Most failed large organizations that have gone under in the last decade could have been saved if they hadn’t gotten mired down in Hintergedanken Purgatory. Blockbuster saw the writing on the wall, they knew everything had changed, but they couldn’t get out Hintergedanken Purgatory before Netflix ate them up. Kodak suffered the same fate. 2
I read the 4 Hour Work Week between my junior and senior years in college. If I’d known then what I know now about how to get out of Hintergedanken Purgatory, I probably would have dropped out. But instead, I spent the next two years of my life in Hintergedanken Purgatory. I knew everything had changed, but I couldn’t accept it and I didn’t know what to do about it.
Escape from Hintergedanken Purgatory: How To Get Unstuck
I’ve gotten better at realizing when these moments are now and how to accelerate the path out of Hintetgendanken Purgatory.
In retrospect, I see why I got caught in Hintergedanken Purgatory for so long. The first step to getting out of Hintergedanken Purgatory is a head-on collision. And, those are no fun.
Peeling Back the Scale: The Benefits of Feeling Like an Idiot
Pivot is the sexy term now for startups. I’ve used it plenty of times. “I’m pivoting!”
Popularised by Eric Reis’ Lean Startup method, it’s defined as a “structured course correction designed to test a new fundamental hypothesis about the product, strategy, and engine of growth.”
At best, pivoting is a misnomer. My trips through Hintergedanken Purgatory rarely feel like pivots, they feel more like head-on crashes that I happen to walk away from with a handful of salvageable parts in one arm and a dirt-stained suitcase in the other. It’s more than what I had when I started the trip, but it never feels like a glancing blow where all I need to do is touch up some paint.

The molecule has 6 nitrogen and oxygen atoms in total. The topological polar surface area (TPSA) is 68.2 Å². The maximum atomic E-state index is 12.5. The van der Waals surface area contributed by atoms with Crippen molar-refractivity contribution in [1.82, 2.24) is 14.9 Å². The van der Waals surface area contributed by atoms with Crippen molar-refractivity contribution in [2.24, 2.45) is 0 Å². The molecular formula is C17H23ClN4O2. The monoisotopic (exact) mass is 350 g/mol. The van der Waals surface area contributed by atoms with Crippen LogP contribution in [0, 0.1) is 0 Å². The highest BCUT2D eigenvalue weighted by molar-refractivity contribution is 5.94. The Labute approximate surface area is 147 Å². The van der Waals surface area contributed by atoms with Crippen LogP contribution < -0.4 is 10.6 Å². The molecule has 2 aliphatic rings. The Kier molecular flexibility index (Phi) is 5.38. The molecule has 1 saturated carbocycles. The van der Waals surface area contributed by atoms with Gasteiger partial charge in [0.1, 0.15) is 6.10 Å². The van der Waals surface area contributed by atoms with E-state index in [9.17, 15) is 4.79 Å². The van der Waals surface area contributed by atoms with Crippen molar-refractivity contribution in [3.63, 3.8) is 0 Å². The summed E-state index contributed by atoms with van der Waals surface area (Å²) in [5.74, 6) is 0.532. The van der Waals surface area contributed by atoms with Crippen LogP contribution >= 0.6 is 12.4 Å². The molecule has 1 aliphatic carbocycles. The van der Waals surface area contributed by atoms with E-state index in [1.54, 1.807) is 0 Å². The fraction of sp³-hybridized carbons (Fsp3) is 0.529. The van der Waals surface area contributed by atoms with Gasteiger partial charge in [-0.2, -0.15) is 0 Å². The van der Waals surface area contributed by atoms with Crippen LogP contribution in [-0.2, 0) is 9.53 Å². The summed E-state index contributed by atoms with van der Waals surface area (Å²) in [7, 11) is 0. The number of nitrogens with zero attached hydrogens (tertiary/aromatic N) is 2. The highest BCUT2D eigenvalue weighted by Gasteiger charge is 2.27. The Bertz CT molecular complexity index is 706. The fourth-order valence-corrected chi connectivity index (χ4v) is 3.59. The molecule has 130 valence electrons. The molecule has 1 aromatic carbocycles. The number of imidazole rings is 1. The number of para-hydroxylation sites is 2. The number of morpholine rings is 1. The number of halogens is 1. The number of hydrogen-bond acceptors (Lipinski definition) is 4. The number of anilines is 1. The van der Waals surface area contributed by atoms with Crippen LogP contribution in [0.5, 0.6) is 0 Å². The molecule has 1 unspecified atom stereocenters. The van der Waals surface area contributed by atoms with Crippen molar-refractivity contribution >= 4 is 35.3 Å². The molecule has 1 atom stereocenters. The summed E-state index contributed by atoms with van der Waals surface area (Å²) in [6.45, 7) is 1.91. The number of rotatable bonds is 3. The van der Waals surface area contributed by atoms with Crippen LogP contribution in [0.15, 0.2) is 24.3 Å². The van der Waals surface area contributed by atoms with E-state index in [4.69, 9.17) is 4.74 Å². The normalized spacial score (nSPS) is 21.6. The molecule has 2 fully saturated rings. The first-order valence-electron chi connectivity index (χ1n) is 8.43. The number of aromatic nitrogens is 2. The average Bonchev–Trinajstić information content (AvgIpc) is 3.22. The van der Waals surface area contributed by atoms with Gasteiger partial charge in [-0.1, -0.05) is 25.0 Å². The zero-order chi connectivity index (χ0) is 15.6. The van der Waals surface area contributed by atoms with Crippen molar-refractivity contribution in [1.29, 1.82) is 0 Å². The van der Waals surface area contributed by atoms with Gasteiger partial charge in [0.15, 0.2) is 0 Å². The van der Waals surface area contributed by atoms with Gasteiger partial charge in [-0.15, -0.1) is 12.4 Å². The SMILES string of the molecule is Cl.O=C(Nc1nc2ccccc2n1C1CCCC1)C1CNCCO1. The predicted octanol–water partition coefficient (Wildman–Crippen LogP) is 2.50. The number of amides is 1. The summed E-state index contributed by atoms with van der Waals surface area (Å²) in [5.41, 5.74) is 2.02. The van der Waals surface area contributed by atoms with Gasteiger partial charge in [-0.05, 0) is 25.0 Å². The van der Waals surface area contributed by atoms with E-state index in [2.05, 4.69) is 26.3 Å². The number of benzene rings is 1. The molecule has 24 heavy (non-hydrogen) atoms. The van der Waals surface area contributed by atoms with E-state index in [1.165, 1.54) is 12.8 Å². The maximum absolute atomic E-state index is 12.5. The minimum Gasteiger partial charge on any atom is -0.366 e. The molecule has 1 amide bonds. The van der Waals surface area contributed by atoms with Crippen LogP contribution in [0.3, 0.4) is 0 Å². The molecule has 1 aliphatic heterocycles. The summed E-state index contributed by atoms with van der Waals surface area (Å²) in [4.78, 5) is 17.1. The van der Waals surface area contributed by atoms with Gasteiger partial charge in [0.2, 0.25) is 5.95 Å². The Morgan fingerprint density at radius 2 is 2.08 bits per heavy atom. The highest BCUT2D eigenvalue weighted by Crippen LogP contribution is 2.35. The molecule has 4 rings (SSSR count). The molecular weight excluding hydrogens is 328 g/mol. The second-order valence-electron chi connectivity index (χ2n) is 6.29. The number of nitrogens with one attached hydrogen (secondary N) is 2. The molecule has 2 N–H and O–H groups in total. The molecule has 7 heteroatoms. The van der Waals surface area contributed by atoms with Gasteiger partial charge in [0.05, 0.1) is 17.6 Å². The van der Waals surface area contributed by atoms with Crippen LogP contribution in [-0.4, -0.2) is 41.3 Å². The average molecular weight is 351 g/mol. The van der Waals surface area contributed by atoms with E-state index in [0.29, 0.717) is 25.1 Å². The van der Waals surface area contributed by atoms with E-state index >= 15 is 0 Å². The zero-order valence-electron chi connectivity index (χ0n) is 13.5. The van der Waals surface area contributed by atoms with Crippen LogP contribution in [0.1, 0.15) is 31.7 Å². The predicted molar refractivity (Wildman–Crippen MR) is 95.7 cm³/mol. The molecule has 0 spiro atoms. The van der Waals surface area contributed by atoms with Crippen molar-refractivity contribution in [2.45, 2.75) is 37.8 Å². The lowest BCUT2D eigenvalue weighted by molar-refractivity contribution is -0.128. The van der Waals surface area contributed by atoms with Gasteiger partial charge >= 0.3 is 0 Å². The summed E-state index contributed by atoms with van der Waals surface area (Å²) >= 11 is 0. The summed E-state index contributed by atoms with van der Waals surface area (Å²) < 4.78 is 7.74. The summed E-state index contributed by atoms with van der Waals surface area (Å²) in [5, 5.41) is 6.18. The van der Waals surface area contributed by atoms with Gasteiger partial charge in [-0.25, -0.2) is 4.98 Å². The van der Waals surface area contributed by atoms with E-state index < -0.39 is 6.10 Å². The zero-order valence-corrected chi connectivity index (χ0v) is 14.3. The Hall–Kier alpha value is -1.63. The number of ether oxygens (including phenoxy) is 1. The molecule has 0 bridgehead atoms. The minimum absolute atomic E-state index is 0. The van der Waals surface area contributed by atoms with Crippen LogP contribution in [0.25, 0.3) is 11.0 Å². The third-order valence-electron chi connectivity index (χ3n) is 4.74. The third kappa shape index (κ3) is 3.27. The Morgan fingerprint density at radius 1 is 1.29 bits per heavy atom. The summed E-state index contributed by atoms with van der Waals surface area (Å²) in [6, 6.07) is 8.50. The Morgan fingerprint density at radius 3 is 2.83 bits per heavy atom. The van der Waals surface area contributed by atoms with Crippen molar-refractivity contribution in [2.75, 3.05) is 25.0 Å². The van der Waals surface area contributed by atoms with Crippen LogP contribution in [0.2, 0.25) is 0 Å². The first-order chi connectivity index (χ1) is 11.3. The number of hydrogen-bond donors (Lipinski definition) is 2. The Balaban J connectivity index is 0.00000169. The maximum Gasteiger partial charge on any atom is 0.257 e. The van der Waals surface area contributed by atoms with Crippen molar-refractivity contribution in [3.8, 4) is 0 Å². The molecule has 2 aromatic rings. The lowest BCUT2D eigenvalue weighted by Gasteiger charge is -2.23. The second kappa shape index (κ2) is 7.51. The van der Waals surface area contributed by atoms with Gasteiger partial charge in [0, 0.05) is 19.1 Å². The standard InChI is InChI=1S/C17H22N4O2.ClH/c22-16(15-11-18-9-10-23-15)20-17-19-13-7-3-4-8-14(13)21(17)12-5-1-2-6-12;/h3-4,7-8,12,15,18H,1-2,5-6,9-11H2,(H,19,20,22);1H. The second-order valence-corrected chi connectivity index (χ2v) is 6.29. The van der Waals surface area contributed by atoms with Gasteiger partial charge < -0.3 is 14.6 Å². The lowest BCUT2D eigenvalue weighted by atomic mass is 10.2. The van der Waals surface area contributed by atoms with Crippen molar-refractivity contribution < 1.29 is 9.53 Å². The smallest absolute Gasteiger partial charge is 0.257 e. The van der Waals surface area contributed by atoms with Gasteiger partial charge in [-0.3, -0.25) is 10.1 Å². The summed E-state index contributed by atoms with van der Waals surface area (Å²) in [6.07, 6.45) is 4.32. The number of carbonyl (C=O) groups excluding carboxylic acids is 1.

There’s your ego that has to get bruised and battered before you get out of Hintergedanken Purgatory.
Imagine an executive from Blockbuster walking into a meeting after he had the “aha” moment about Netflix and saying “we need close down all our retail locations, move everything online, and rebrand!” or someone from Kodak walking and saying, “no more film, that stuff is out.”
Most people lack the courage and egolessness to do that. If you can keep your ego small and your courage high, it’s easier to escape Hintergedanken Purgatory.
The best way to do this is to talk to people that make you feel like an idiot. When I know I’m stuck in Hintergedanken Purgatory now, I talk to everyone I trust about it. Invariably, it always makes me feel like an idiot.
In my head, it’s as though I’m peeling back a hard scale to expose the soft underbelly and saying “stick me!” I know it’s going to hurt my ego, but I need to say it out loud to get it out there and have someone come back at me with it.
The reason it took me two years to get unstuck after college was that I didn’t talk to anyone about it. Partially that was because at the time I didn’t have a lot of people around me that had read the book to talk to, but more than that, it was my ego.